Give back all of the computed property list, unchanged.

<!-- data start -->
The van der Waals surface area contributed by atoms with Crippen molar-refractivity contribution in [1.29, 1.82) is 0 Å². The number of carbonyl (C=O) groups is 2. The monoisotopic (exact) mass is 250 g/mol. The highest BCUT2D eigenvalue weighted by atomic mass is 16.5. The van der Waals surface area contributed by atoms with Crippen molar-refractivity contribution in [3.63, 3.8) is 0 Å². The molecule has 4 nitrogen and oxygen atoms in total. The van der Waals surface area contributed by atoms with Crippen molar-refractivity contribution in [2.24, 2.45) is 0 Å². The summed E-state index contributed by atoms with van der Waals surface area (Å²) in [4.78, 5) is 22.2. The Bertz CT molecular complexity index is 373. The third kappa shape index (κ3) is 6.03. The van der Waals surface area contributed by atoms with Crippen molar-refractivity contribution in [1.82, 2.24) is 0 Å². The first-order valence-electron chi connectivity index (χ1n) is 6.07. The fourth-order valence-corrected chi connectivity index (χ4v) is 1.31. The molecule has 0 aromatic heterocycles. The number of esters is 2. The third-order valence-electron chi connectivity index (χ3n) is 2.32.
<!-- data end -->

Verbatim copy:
The van der Waals surface area contributed by atoms with Crippen molar-refractivity contribution in [1.29, 1.82) is 0 Å². The number of carbonyl (C=O) groups is 2. The monoisotopic (exact) mass is 250 g/mol. The highest BCUT2D eigenvalue weighted by atomic mass is 16.5. The van der Waals surface area contributed by atoms with Crippen molar-refractivity contribution in [3.63, 3.8) is 0 Å². The molecule has 4 nitrogen and oxygen atoms in total. The van der Waals surface area contributed by atoms with Crippen molar-refractivity contribution in [2.24, 2.45) is 0 Å². The summed E-state index contributed by atoms with van der Waals surface area (Å²) in [4.78, 5) is 22.2. The Bertz CT molecular complexity index is 373. The third kappa shape index (κ3) is 6.03. The van der Waals surface area contributed by atoms with Crippen molar-refractivity contribution in [1.82, 2.24) is 0 Å². The first-order valence-electron chi connectivity index (χ1n) is 6.07. The fourth-order valence-corrected chi connectivity index (χ4v) is 1.31. The molecule has 0 aromatic heterocycles. The number of esters is 2. The third-order valence-electron chi connectivity index (χ3n) is 2.32.